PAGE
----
A cross-border initiative between the Grain Farmers of Ontario (GFO), Michigan State College, Michigan Wheat Program, the Ontario Ministry of Agriculture, Meals and Rural Affairs (OMAFRA), and the College of Guelph will see the creation of a Great Lakes Yield Enhancement Network (YEN) for wheat growers.
Introduced June 9, the Great Lakes YEN is a part of the worldwide group of Yield Enhancement Networks, first initiated 9 years in the past by ADAS, an unbiased agricultural and environmental consultancy, and supplier of rural improvement and coverage recommendation in the UK.
Via the collaboration of agricultural stakeholders within the Great Lakes area within the U.S. and Ontario, the Great Lakes YEN will join farmers, agronomists, lecturers, extension specialists, agriculture organizations, and extra, to analyze, measure, and perceive yield potential and the precise yield of a given area.
See extra: Yield enhancement networks ramping up in Canada
Starting with a concentrate on winter wheat, the Great Lakes YEN may also construct better understanding of the rising areas across the Great Lakes, establish alternatives for change and betterment from a yield perspective, and doubtlessly extra concerning the environmental and financial advantages of present practices, GFO says.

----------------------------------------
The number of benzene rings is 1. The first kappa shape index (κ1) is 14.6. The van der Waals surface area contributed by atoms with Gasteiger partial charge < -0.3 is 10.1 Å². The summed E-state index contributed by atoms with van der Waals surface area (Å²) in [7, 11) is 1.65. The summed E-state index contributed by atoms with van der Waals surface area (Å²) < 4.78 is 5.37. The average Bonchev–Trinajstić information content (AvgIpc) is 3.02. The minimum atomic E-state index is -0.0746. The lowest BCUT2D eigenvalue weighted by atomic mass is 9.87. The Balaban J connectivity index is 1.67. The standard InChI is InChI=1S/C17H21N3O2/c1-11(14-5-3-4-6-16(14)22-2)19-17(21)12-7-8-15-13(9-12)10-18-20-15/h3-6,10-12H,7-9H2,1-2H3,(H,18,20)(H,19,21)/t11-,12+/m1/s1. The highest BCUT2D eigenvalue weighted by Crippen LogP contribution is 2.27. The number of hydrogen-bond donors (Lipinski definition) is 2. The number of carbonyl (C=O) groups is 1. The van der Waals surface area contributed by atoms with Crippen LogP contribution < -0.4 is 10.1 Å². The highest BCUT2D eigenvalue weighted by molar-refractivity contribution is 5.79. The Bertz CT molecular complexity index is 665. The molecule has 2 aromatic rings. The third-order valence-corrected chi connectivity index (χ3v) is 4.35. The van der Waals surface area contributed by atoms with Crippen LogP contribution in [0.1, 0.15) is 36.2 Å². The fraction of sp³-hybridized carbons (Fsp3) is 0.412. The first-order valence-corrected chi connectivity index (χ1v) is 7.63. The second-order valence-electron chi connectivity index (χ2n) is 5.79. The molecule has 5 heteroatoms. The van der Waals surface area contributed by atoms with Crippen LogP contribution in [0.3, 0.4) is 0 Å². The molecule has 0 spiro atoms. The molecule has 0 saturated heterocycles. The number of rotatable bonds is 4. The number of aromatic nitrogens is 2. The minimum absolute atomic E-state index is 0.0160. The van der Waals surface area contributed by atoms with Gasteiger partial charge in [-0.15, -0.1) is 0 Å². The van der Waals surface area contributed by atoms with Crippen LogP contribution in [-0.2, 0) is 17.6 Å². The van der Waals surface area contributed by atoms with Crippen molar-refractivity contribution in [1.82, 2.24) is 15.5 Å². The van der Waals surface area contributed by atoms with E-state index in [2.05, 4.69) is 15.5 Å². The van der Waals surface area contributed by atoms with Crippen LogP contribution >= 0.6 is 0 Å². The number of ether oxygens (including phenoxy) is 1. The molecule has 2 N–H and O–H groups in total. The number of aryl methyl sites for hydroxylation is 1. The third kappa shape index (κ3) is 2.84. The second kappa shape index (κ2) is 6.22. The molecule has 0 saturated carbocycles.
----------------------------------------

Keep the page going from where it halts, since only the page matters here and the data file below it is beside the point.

YENs encourage farmers to attempt new issues and be taught from knowledge which might be comparable throughout a area, utilizing estimated yield potential as a information. YEN seems at elements that affect yield potential comparable to rainfall, daylight, soil water holding capability and nutrient ranges, plus the inputs used, and timing of software.
Each farm concerned within the Great Lakes YEN will share soil, tissue, and complete plant evaluation for comparability and benchmarking, which can permit the Great Lakes YEN team to provide higher perception into every area‘s efficiency. Farmers will be taught extra about how their wheat crop develops and produces yield and how they evaluate to their friends.
“We are excited about the collaboration through this project and what it could mean for farmers,” says Paul Hoekstra, vice chairman, strategic improvement, at GFO. “Collaborating with groups such as Michigan State University, Michigan Wheat Program, OMAFRA, and the University of Guelph will give us greater insight into factors limiting wheat yields across the region and will be able to directly help farmers identify how to achieve more of their estimated yield potential.”
As soon as harvest is full, knowledge can be compiled and reported again to every participant by way of a field-specific written report in addition to via a regional occasion. Particular person farm knowledge can be particular to every grower, GFO says.
Functions for the 2021-2022 Great Lakes YEN can be accepted as of July 5, 2021. For extra info on the Great Lakes YEN venture go to https://www.GreatLakesYEN.com or search for the hashtag #GreatLakesYEN on social media.